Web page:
A Pennsylvania property deed is a legal document that shows ownership of property. In Pennsylvania, the process of granting or transferring a deed involves a grantor, or seller, a grantee, or buyer, a notary, a Pennsylvania deed form, and a transfer tax form.
- Title 21, Chapter 1 covers all legal issues relating to transferring a property deed. Grantors and grantees can find the specifics of registration and recording requirements in T. 21 P.S., Ch. 1, Registration and Recording, Refs & Annos.
- A Realty Transfer Tax Statement of Value form is also required in addition to a Pennsylvania deed form to complete the transfer process.
- 21 P.S. § 351 provides all legal requirements for recording the transfer of a property deed.
A Pennsylvania general warranty deed provides the most protection to the buyer because it warrants that the property title is free of liens from both the seller and all previous owners.
If liens or encumbrances exist on the title, the buyer can choose to back out of the sale or require the current owner to rectify any issues.
A quitclaim deed is the simplest type of Pennsylvania deed form, but it also provides the least amount of protection to the buyer. It simply allows the seller to transfer the deed to the buyer without any guarantees.
A quitclaim deed is ideal when one family member might be transferring a house to another family member without exchanging funds. However, it is not ideal for traditional sales because it offers no warranty to the buyer.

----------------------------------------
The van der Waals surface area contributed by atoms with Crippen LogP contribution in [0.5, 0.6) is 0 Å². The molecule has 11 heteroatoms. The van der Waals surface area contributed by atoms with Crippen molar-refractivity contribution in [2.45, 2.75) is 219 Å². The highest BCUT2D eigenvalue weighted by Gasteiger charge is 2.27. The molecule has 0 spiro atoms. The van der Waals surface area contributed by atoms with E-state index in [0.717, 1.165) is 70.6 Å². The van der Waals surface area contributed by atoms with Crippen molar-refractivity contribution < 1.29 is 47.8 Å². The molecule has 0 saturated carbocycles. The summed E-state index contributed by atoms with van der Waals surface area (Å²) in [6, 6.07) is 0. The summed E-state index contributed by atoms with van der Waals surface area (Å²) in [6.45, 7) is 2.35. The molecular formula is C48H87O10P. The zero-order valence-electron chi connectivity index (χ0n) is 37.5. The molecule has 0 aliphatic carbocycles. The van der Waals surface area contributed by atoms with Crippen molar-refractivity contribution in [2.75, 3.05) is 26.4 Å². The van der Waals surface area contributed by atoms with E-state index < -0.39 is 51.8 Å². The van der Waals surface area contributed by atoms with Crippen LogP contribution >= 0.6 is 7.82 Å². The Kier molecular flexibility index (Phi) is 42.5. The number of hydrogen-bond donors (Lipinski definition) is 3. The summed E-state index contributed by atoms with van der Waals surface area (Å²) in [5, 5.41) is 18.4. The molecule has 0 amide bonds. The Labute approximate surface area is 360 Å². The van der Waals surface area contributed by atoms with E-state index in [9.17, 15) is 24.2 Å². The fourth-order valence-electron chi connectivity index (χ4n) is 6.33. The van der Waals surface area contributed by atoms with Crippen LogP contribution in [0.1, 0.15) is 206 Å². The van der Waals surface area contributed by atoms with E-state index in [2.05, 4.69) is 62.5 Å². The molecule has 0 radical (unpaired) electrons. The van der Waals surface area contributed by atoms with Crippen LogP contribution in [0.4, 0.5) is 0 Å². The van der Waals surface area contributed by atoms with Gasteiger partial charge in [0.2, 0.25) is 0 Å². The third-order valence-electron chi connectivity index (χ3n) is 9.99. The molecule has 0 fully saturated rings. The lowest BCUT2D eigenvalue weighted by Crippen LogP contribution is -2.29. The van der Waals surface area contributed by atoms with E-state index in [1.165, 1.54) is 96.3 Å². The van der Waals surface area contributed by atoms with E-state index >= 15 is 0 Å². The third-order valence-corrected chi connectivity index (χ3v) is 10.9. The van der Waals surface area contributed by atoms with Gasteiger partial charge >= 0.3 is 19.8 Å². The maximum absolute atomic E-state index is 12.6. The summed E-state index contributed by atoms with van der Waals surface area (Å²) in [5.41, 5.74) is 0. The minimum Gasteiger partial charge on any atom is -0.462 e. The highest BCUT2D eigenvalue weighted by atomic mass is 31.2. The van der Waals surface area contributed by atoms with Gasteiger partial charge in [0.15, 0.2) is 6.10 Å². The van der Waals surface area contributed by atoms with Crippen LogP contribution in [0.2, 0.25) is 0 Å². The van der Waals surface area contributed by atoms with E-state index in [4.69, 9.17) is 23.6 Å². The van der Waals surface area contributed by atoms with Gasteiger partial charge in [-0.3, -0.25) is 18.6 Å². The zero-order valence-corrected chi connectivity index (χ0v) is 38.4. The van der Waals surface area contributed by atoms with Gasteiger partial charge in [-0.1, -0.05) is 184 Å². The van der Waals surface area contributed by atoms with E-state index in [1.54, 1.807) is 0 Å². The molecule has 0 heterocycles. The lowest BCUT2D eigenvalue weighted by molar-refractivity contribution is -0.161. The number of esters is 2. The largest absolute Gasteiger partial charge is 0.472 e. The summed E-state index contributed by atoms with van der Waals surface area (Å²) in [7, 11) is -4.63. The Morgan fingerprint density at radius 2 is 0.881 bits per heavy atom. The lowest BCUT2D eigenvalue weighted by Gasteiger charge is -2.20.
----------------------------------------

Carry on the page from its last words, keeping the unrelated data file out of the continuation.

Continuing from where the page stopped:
A special warranty deed offers limited buyer protection. With a special warranty deed, the seller guarantees that the property is free of liens and all encumbrances only during the period they owned it.
Although this is still a warranty deed, the grantor makes no guarantees regarding the time period before he or she gained ownership. When the grantor limits their responsibility, they cannot be held liable if defects or liens are present from previous owners.
A deed of trust is an agreement between a borrower and lender that states a neutral third party will hold a property until the borrower pays off the loan for the property. The trustee is usually the title company.
This type of deed differs from a mortgage in that the bank does not own the property. If the buyer defaults on their mortgage, the title company, or trustee, can initiate foreclosure.
Here’s all you need to know about transferring a deed in the state of Pennsylvania.